Web Resources of the Month - 2006

Web Resources of the Month - 2006

Each month, the librarians of the Law Library will be highlighting a particular website or resource that we think might be of interest in an email to the faculty. We are repeating the information here as a “running archive” of this information. The list below lists the nonacademic sites. (This archived list is no longer kept current.)

The Making of Modern Law
via http://infotrac.galegroup.com/menu

“The Making of Modern Law: Legal Treatises 1800-1926” is a landmark research database recently purchased by the Law Library. It provides digital images on every page of 22,000 legal treatises on U.S. and British law published from 1800 through 1926, as well as some speeches and essays from this formative period. [January 2006]

The Public Opinion Location Library
via Lexis

The Public Opinion Poll, available via Lexis (FILE-NAME: RPOLL) is the most comprehensive full-text collection of public opinion in the United States, dating back to 1935. It covers the full spectrum of public interest, including politics and government, public institutions, international relations, business, social affairs and consumer behavior and preferences. The file includes actual data from a wide variety of sources in opinion polling, such as Gallup, Harris, Roper; ABC, CBS, CNN and NBC; Los Angeles Times, The New York Times, USA Today and The Wall Street Journal. The file is maintained by the Roper Center for Public Opinion Research, a nonprofit education and research organization in the field of public opinion and public policy. Use of the SEGMENTS feature allows for easy fine tuning of results. [February 2006]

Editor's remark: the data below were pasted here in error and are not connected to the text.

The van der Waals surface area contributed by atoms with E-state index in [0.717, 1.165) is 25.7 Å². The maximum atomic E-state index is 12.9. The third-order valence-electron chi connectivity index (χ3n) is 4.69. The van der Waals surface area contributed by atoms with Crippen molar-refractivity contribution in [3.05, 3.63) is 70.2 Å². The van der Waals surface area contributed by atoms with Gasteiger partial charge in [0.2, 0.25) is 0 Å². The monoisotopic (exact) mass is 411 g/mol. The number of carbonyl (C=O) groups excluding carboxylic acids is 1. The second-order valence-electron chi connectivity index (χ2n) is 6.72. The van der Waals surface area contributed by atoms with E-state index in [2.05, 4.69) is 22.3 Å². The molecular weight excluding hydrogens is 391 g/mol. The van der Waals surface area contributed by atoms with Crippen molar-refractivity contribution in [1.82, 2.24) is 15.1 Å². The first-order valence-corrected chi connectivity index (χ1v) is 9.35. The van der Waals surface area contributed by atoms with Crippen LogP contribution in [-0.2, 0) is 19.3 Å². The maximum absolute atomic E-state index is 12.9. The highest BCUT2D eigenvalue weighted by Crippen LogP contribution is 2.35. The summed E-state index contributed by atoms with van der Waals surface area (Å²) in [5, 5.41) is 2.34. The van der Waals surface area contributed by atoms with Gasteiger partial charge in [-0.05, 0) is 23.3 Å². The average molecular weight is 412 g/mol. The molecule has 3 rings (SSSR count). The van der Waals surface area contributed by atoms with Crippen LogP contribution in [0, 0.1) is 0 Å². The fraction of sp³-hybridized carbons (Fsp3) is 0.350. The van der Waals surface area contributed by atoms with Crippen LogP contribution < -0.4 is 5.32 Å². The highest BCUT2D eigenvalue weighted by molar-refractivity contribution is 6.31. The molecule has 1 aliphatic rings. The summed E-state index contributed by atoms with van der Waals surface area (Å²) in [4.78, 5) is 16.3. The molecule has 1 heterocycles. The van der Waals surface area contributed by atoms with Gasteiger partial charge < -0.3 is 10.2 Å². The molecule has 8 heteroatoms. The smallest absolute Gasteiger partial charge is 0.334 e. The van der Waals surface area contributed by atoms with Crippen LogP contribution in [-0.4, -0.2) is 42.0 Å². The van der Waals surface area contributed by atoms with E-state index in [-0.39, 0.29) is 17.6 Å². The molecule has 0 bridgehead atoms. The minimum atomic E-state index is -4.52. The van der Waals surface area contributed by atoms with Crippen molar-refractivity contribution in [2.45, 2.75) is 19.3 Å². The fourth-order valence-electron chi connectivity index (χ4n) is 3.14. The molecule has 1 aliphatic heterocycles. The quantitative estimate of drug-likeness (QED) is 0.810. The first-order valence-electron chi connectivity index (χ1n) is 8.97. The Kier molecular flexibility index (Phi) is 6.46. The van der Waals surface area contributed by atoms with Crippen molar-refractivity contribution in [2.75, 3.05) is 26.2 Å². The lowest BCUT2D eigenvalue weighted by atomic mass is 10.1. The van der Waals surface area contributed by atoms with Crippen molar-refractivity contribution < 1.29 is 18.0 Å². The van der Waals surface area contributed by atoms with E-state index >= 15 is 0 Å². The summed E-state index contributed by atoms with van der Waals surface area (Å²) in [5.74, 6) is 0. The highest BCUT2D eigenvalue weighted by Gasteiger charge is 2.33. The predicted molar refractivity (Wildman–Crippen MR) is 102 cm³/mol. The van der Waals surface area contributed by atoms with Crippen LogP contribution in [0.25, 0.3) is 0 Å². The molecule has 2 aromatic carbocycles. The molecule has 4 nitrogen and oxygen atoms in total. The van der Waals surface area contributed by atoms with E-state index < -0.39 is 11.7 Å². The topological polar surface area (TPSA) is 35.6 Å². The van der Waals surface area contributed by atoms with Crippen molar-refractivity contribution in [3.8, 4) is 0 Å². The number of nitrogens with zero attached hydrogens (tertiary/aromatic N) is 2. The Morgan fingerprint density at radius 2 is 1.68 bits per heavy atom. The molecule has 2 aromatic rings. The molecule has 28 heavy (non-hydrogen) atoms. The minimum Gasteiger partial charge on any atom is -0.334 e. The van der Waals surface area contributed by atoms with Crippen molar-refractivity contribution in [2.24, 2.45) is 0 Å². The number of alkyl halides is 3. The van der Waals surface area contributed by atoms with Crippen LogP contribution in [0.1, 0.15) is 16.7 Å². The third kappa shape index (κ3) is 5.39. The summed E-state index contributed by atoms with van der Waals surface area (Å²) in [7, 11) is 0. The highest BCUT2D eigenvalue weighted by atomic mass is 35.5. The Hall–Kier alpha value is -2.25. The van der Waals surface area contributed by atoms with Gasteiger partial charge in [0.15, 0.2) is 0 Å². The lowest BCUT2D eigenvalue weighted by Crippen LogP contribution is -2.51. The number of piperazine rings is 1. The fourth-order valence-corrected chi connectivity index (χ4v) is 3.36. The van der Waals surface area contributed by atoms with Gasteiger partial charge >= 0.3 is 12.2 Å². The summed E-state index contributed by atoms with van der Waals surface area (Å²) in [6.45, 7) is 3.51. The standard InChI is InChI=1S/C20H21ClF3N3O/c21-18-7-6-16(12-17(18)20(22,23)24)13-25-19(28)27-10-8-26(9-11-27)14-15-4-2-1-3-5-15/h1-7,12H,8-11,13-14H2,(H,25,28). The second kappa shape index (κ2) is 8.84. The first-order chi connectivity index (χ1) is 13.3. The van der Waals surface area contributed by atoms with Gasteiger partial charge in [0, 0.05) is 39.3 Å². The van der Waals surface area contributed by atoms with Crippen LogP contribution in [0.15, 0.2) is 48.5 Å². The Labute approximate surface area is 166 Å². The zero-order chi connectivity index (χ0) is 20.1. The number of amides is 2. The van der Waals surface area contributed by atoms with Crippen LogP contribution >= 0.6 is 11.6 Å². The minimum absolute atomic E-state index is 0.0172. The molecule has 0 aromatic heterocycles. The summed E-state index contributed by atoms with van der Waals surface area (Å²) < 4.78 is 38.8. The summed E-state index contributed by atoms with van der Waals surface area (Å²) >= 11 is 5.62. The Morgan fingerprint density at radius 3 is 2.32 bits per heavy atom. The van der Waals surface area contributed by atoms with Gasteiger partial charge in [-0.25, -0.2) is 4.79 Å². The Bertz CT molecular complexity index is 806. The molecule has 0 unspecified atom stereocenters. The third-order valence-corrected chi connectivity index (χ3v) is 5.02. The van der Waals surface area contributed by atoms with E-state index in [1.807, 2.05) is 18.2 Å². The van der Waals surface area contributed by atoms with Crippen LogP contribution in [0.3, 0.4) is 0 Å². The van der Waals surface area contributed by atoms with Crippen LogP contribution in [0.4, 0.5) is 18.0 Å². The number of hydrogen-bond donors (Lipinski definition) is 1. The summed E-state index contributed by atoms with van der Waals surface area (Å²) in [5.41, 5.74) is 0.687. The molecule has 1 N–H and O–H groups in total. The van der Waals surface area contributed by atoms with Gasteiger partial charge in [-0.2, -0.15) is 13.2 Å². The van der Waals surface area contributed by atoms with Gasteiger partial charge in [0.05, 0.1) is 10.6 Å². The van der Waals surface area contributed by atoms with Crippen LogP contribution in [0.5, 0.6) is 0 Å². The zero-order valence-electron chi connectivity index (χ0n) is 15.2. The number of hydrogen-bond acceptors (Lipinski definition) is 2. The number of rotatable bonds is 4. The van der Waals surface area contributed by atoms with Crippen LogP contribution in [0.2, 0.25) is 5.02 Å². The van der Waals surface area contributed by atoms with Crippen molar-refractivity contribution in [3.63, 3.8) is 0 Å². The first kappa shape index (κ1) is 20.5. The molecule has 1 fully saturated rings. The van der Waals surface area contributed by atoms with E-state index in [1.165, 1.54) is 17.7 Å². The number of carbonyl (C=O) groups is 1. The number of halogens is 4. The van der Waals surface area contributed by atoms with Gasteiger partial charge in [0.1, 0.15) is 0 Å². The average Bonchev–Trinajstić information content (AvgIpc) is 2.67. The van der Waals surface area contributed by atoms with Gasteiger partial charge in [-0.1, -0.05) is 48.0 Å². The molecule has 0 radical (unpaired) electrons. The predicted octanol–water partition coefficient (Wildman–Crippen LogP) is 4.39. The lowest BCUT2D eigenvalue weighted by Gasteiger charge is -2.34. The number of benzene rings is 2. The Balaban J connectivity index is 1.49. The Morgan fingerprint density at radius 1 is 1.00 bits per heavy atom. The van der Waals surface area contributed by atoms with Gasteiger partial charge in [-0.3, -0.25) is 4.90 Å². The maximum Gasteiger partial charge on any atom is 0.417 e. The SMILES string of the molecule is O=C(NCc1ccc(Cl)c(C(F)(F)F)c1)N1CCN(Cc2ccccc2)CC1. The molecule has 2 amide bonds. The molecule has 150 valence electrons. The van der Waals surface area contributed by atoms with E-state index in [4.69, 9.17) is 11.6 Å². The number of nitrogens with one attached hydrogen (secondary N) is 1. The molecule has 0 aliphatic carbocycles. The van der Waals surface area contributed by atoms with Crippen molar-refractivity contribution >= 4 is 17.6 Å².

via http://www.hofstra.edu/Libraries/Axinn/axinn_db.cfm?type=alpha#J

An ideal resource for interdisciplinary legal scholarship, the JSTOR database includes journal articles in such areas as economics, finance, history, political science, sociology and philosophy. The database contains the full text of the articles from 340 scholarly paper journals; most begin with the first volume. Articles appear as PDFs. Note, however, that JSTOR’s coverage excludes articles from the most recent three to five years. [March 2006]

A Taxonomy of Legal Blogs
via http://3lepiphany.typepad.com/3l_epiphany/2006/03/a_taxonomy_of_l.html

This taxonomy, compiled by a third-year law student, is an excellent directory of law related blogs, including a listing of law professor blogs. A recent posting also provides a listing of cases citing legal blogs. [April 2006]

via http://prawfsblawg.blogs.com/prawfsblawg/

Their tag line is, “Where Intellectual Honesty Has (Almost Always) Trumped Partisanship Since 2005.” Most of the comments deal specifically with legal issues, although posters do branch out to other topics. And a little plug to some of our faculty who have contributed or are contributing to the blog: Matt Bodie and Julian Ku. [May 2006]

via http://eh.net/

Launched in 1996 as a wide-ranging Internet resource for economists, economic historians, related social scientists and the general public, EH.Net is owned by the Economic History Association and hosted by Wake Forest University and Miami University (Ohio). Its faculty editors have brought together the EH.Net Encyclopedia of Economic and Business History, bibliographies, book reviews, links to top articles in the field and related websites, course syllabi, an economic historian directory, research abstracts and an “Ask the Professor” service. But the most popular and intriguing feature of this site is the “How Much is That?” service. Researchers and the public can quickly retrieve the historical value of current prices, historical interest rates and wage rates, GDP statistics, and exchange rates in America and Britain, tracing changes over time and comparing specific years from the late 18th century to 2005, with some data from the Middle Ages. [November 2006]

via http://www.nationmaster.com/